During her youth, Wirtz played soccer and basketball, ran track and was on the high school swim team. In 1990, Wirtz enrolled in Humboldt State University in Northern California, before dropping out a year and a half later to follow the Grateful Dead. She planned to travel with them to Europe, but instead ended up on a road trip that landed her in Crested Butte, Colorado. The town drew her in and she settled there.

To save money for future road trips and to support a newly acquired telemarking habit, Wirtz spent her first winter in Crested Butte in a tent, then spent three subsequent winters in a waterproof teepee located two miles deep in the woods. She picked up one job after another, including shifts as a dishwasher and baker, and later as a manager for the banquet department at the Grande Butte Hotel.

Heidi Wirtz in Yosemite

Heidi Wirtz in Yosemite. (Photo Credit: Dean Fidelman)

Beginning in mud season and continuing through the fall, Wirtz would hit the road. During one of her adventures, she hiked the 210-mile John Muir Trail. She also summited Mount Lyell (13,120 feet), Mount Whitney (14,505 feet), Mount Russell (14,094 feet) and Matterhorn Peak (12,280 feet).

Wirtz learned about ice climbing in 1991 when her friends invited her to Colorado’s Black Canyon of the Gunnison National Park—an approximately 2,000-foot-deep, 1,100-foot-wide gorge defined by long routes with few gear options and loose rock, making it a hard and committing trad-climbing area. To access the route, Wirtz and her partner followed a frozen meandering creek. She didn’t own proper ice footwear and instead wore her three-pin telemark boots, which made it hard for her to drive her crampon points into the frozen water. But she didn’t care, “I was like, ‘this the coolest thing ever!’” Wirtz began technical rock climbing a year later.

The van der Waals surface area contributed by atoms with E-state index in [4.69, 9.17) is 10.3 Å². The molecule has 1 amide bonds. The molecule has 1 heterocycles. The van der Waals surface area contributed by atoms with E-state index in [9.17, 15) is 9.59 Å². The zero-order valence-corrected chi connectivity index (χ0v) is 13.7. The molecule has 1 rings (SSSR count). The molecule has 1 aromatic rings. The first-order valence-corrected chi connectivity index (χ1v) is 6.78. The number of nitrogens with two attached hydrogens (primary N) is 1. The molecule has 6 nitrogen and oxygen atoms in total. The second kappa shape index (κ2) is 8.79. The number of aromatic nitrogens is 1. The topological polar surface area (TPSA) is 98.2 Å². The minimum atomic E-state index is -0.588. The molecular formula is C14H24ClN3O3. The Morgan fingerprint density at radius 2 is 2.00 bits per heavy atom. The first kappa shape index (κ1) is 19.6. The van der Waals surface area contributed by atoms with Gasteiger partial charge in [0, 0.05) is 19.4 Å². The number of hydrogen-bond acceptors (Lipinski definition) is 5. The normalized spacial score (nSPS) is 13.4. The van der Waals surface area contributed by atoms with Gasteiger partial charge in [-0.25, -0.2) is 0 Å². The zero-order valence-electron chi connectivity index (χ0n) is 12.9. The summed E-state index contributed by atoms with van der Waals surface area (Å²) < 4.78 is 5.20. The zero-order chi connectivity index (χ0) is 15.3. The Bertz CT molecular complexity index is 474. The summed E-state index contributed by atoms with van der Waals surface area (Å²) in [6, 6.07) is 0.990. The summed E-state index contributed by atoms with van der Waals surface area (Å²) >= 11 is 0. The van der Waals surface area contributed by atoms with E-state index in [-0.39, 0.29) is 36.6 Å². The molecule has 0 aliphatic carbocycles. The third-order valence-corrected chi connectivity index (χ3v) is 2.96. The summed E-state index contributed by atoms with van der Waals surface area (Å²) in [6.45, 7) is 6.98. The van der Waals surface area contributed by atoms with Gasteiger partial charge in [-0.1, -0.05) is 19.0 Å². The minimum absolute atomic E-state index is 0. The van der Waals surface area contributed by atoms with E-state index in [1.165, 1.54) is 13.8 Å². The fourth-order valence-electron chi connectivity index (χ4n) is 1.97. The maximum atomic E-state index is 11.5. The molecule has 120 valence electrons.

Early Outings

Wirtz’s first multi-pitch climb involved a 5.8 trad route in Taylor Canyon, south of Gunnison, Colorado. Shortly after that, also in Taylor Canyon, she took her first lead fall when she slipped out of an offwidth (a wide crack requiring specialized technique). Unfamiliar with the skills required, Wirtz bear-hugged the rock for upward progress. Her grip finally gave way and she slid down, cutting the skin on her arms before the rope tightened on her last piece of protection. Though her belayer caught her, “I was terrified because I didn’t know if [climbing] ropes worked,” Wirtz remembers. “I learned from guys that said 'Never fall.' It was old school, like our ropes were still made of hemp but they weren’t.” However, she says the fall taught her to trust her gear. After that she returned to the Black Canyon of the Gunnison and climbed a long, complex 5.10 trad route.

A Blue Truck and the Open Road

In the nineties, Wirtz lived seasonally in Crested Butte. In addition to exploring the vast number of hiking trails in the area, she began practicing yoga and went mountain biking. She also climbed every chance she could, and frequented Yosemite and Joshua Tree in California, as well as Indian Creek in Utah. But it wasn’t enough. Finally, Wirtz decided living on the road full-time would be the only way to advance her climbing, so in March 1997 she and her friend Vince Anderson loaded up her 1982 navy blue truck (named Trixie) in Colorado and headed back to the desert.

Exposure Leads to Sponsorship

In 2003, six years after living as a dirtbag on the road, photographer Topher Donahue approached Wirtz and asked to photograph her on a difficult trad route in exchange for a new pair of climbing shoes. Wirtz agreed. “I had holes in my shoes and I was psyched by his offer,” she says.